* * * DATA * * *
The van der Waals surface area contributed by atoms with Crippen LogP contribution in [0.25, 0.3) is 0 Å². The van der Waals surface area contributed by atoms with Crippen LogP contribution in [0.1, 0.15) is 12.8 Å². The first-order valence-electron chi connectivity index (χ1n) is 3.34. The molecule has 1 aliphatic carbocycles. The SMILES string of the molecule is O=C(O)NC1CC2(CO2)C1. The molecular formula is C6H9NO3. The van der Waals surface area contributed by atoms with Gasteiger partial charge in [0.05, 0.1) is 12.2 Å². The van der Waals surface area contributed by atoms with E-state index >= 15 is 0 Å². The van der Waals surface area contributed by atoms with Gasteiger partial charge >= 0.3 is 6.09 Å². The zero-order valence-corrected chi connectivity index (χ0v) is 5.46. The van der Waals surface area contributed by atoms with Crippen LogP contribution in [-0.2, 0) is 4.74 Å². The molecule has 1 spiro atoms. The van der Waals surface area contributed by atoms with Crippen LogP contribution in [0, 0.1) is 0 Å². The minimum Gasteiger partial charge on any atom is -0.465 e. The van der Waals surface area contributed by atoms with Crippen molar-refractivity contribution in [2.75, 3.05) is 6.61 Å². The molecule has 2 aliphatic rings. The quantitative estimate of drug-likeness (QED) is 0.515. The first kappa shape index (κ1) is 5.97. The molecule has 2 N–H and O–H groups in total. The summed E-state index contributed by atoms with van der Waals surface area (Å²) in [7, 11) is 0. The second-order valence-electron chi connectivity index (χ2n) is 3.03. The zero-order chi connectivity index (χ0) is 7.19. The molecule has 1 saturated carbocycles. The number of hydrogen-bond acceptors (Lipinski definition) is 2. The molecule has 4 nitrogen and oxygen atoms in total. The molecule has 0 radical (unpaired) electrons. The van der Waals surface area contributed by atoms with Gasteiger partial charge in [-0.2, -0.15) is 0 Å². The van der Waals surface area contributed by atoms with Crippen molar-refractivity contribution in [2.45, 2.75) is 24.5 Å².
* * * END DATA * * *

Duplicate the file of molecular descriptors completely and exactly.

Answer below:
The van der Waals surface area contributed by atoms with Crippen LogP contribution in [0.25, 0.3) is 0 Å². The van der Waals surface area contributed by atoms with Crippen LogP contribution in [0.1, 0.15) is 12.8 Å². The first-order valence-electron chi connectivity index (χ1n) is 3.34. The molecule has 1 aliphatic carbocycles. The SMILES string of the molecule is O=C(O)NC1CC2(CO2)C1. The molecular formula is C6H9NO3. The van der Waals surface area contributed by atoms with Gasteiger partial charge in [0.05, 0.1) is 12.2 Å². The van der Waals surface area contributed by atoms with E-state index >= 15 is 0 Å². The van der Waals surface area contributed by atoms with Gasteiger partial charge >= 0.3 is 6.09 Å². The zero-order valence-corrected chi connectivity index (χ0v) is 5.46. The van der Waals surface area contributed by atoms with Crippen LogP contribution in [-0.2, 0) is 4.74 Å². The molecule has 1 spiro atoms. The van der Waals surface area contributed by atoms with Crippen LogP contribution in [0, 0.1) is 0 Å². The minimum Gasteiger partial charge on any atom is -0.465 e. The van der Waals surface area contributed by atoms with Crippen molar-refractivity contribution in [2.75, 3.05) is 6.61 Å². The molecule has 2 aliphatic rings. The quantitative estimate of drug-likeness (QED) is 0.515. The first kappa shape index (κ1) is 5.97. The molecule has 2 N–H and O–H groups in total. The summed E-state index contributed by atoms with van der Waals surface area (Å²) in [7, 11) is 0. The second-order valence-electron chi connectivity index (χ2n) is 3.03. The zero-order chi connectivity index (χ0) is 7.19. The molecule has 1 saturated carbocycles. The number of hydrogen-bond acceptors (Lipinski definition) is 2. The molecule has 4 nitrogen and oxygen atoms in total. The molecule has 0 radical (unpaired) electrons. The van der Waals surface area contributed by atoms with Gasteiger partial charge in [-0.2, -0.15) is 0 Å². The van der Waals surface area contributed by atoms with Crippen molar-refractivity contribution in [2.45, 2.75) is 24.5 Å².